Imagine the Possibilities

Speech to the Grand Opening of the Louisiana Chapter of the Tenth Amendment Center

I would venture to say that most of us are here tonight because we believe that the federal government is acting outside the boundaries set for it in its charter, the Constitution of the united States. So how do we deal with that? Do we rely on one branch or department of the federal government to halt the abuses of others? We have seen over the last century and more that this is futile.

There is another option to consider, and it is the main topic I wish to discuss with you tonight: state nullification.

State nullification, whereby a state refuses to comply with a federal measure that is not authorised by the Constitution, was first formulated in declarations of ratification such as Virginia’s in 1788 and later received a more formal definition in 1798 when Thomas Jefferson and James Madison penned the Kentucky and Virginia Resolutions, even though it had been practiced prior to that date.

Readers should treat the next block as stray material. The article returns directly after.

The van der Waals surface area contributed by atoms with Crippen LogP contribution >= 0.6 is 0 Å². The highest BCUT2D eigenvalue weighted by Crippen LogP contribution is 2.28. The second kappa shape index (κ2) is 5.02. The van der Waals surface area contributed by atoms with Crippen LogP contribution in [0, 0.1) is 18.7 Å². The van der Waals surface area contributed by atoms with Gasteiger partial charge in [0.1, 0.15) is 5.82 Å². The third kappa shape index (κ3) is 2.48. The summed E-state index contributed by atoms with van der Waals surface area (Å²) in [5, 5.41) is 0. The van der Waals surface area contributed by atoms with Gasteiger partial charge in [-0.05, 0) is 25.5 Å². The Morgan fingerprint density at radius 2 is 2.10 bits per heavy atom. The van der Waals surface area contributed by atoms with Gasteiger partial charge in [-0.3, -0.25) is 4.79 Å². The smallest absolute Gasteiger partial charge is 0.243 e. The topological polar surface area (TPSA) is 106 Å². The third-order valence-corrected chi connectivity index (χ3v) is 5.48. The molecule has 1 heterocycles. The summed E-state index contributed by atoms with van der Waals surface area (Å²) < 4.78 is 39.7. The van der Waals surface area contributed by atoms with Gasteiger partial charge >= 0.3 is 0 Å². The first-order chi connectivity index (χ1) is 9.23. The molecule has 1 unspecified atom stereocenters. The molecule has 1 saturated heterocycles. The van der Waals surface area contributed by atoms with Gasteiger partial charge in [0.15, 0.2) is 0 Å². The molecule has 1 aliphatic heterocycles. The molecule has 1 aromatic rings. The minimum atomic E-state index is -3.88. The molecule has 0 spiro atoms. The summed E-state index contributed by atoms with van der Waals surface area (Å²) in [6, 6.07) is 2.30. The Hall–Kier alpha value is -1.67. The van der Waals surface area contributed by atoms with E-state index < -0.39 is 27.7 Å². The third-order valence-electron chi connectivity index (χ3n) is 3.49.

In the Kentucky Resolutions, Jefferson laid down a series of constitutional principles. It began,

“Resolved, that the several states composing the United States of America, are not united on the principle of unlimited submission to their General Government…”

That statement alone is enough to shock many people today. But it gets better, much better.